#Open journalism No news is bad news

Your contributions will help us continue to deliver the stories that are important to you

Support The Journal
Dublin: 18°C Tuesday 28 June 2022

Ireland and the EU are backing a massive €230 million expansion at DCU

The money is being used for a massive development of the university’s campus.

Image: Marie Lecoq via Flickr

BOTH THE IRISH state’s investment fund and the European Union’s bank are supporting a massive €230 million capital development plan at Dublin City University.

The university announced this morning that it has secured long-term loan and bridging finance for a huge programme of infrastructural improvements over the next five years.

DCU said the funds will be used for:

  • Research and innovation
  • The construction of a new student centre and new sports facilities
  • On-campus accommodation and “21st century digital teaching spaces”

The Ireland Strategic Investment Fund, which is managed by the National Treasury Management Agency, has committed €54 million to the project. That money will be used to specifically target student-accommodation projects.


In addition to that, the fund has signalled an appetite “in principle” to fund up to €66 million extra, subject to the projects meeting the dual requirements of a commercial return and economic impact.

The European Investment Bank has also made €76 million available to DCU under a 23-year loan.

The university said that the remainder is being provided by “philanthropic donations, government grants, student contributions and funding from the university itself”.

The investment will allow for the upgrade of facilities on the All Hallows Campus and the construction of student accommodation following the signing of final contracts for the purchase of the campus by DCU earlier this month.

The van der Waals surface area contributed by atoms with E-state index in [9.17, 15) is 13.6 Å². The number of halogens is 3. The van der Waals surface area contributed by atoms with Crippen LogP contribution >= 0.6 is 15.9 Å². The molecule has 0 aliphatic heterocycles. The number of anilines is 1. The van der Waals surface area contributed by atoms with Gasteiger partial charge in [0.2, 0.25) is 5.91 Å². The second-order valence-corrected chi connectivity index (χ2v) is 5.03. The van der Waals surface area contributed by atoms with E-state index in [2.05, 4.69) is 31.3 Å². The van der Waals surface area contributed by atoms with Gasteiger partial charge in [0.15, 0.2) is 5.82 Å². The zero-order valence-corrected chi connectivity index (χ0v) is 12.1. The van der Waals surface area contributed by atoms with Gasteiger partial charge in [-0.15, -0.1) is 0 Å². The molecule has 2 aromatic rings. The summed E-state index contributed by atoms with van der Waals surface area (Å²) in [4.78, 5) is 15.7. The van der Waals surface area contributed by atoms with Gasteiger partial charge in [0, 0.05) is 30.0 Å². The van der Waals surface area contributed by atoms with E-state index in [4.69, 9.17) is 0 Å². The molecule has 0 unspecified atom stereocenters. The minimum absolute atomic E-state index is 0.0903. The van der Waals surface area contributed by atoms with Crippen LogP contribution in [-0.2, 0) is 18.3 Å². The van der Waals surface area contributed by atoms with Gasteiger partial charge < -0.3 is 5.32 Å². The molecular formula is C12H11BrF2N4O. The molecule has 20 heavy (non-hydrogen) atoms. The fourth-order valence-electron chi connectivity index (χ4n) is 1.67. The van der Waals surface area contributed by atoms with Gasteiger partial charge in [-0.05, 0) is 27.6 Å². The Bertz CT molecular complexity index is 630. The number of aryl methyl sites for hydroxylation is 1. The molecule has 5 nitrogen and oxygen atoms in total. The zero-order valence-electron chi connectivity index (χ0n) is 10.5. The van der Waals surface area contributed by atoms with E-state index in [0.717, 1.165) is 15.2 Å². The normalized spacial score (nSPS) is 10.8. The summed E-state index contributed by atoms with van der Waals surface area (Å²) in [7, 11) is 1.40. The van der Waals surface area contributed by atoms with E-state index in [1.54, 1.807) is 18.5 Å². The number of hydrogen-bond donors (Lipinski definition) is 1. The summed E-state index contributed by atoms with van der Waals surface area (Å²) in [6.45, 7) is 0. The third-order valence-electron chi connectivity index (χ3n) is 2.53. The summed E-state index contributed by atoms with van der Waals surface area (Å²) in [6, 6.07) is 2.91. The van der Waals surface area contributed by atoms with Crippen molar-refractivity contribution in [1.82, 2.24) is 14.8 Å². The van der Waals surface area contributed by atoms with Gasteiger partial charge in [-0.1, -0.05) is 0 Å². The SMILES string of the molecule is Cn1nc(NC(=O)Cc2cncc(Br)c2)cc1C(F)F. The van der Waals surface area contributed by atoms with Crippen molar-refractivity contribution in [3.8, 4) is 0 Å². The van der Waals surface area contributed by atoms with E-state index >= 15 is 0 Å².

21/1/2013 Jobs Announcements DCU Innovation Campus DCU President Brian MacCraith Source: Laura Hutton/Photocall Ireland

It will also facilitate construction on St Patrick’s College campus which will provide additional capacity “to support the incorporation of St Patrick’s College, Mater Dei Institute of Education and the Church of Ireland College of Education into DCU”.

On the Glasnevin campus, the finance will facilitate a buy-back of existing campus residences and construction of a further 560 on-campus student accommodation places.

This will bring the total capacity to over 2,200 student bed units across the university’s campuses.

#Open journalism No news is bad news Support The Journal

Your contributions will help us continue to deliver the stories that are important to you

Support us now


Construction of a new student centre will start this summer to create a “purpose-built space for students’ social, cultural, global engagement and entrepreneurial activities”.

European Investment Bank vice president Jonathan Taylor said its €76 million loan “demonstrates the European Investment Bank’s commitment to support long-term investment that improves economic opportunities and social infrastructure across Ireland”.

“The European Investment Bank looks forward to backing similar impressive schemes elsewhere in Ireland in the months and years ahead,” he said.

DCU President Brian MacCraith said that the project “heralds the commencement of a massive transformation project for Dublin City University which will see us extend our geographical footprint in North Dublin to become a four campus institution with first-class facilities for students and researchers alike”.

He said the project will “enhance the DCU student experience of a growing student body which will number 16,000 on completion of incorporation of St Patrick’s College, Drumcondra, Mater Dei Institute of Education and the Church of Ireland College of Education in September this year.”

DCU currently has 11,000 students enrolled there.

Written by Paul O’Donoghue and posted on Fora, a new business publication for Irish startups and SMEs.

Read: A new €50m state-backed fund will put money into tractors

Read: It’s a woman’s world – the man trying to crack the Irish beauty industry

About the author:

Fora Staff

Read next: